Savvy Stuff

Increasing your knowledge about financial matters is the best way to improve your own finances and to better prepare your child or students. Use these helpful resources to get savvy about money.

Top Ten Money Tips

Improve your finances immediately with this quick list of's Top Ten Financial Tips

Financial Glossary

Learn the meanings of hundreds of financial terms in the Savvy Stuff glossary.

Budget Worksheets

Documenting your income and expenses is one of the most important steps toward managing your money. Use one of the following budget worksheets to track the money that comes in and out of your pocket.

Helpful Links

The staff has compiled the best financial education sites on the Internet for kids, teens and adults all in one place.

Recommended Books

Looking for more information on money? We have compiled a list of great books for every age.

Looking for more?

Be sure to check out the Financial Lesson Plans and Activities.

Need personal help or one-on-one advice?

If you need personal help, contact your credit union.

Top of the Page

90% of Americans who own pets also buy their animals Christmas gifts.

According to a poll, most people won't pick up money lying on the sidewalk unless it is at least a dollar.

Five percent of lottery ticket buyers buy 51% of all tickets sold.

People leave bigger tips on sunny days than they do on dreary days.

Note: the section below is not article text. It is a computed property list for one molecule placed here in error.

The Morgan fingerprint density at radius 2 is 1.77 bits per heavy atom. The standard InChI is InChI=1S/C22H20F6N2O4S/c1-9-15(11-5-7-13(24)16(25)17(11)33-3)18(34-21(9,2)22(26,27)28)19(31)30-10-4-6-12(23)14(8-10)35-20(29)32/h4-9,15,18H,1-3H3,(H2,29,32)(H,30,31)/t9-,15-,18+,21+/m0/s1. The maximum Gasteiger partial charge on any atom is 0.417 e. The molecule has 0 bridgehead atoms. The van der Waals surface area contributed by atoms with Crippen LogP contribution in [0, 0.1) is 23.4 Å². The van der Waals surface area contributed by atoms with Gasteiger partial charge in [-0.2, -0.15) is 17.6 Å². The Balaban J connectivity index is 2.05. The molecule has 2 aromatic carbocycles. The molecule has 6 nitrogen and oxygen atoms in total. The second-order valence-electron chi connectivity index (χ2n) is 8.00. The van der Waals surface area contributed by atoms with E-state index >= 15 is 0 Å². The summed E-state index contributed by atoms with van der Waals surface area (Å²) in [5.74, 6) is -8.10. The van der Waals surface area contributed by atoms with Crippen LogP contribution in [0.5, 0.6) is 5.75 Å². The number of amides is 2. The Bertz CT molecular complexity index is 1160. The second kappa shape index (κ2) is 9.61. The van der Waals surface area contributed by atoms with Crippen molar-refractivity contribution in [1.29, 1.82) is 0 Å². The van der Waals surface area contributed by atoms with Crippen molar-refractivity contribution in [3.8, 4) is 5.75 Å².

A typical $1 bill lasts about 22 months before it needs to be replaced.

The Bureau of Engraving and Printing produces 38 million notes a day (about $541 million). 95% of that is used to replace old bills.

About 48% of the bills printed by the Bureau of Engraving and Printing are $1 bills.

Martha Washington is the only woman whose portrait has appeared on a U.S. currency note (a $1 Silver Certificate in 1886, 1891 & 1896).

If you had one billion dollars and spent $1,000 a day, it would take you 2,749 years to spend it all.

A Quarter has 119 grooves on its edge, one more than a dime.

There is a tiny "spider" hidden in the top right corner on the front of a one dollar bill (on the shield of the "1").

"Novus Ordo Seclorum" - the Latin phrase shown below the pyramid on the one dollar bill - means "New Order of The Ages".

Coins usually survive in circulation for about 30 years.

A nickel is the only U.S. coin that is called by its metal content, even though it is only 25 percent nickel (the rest is copper).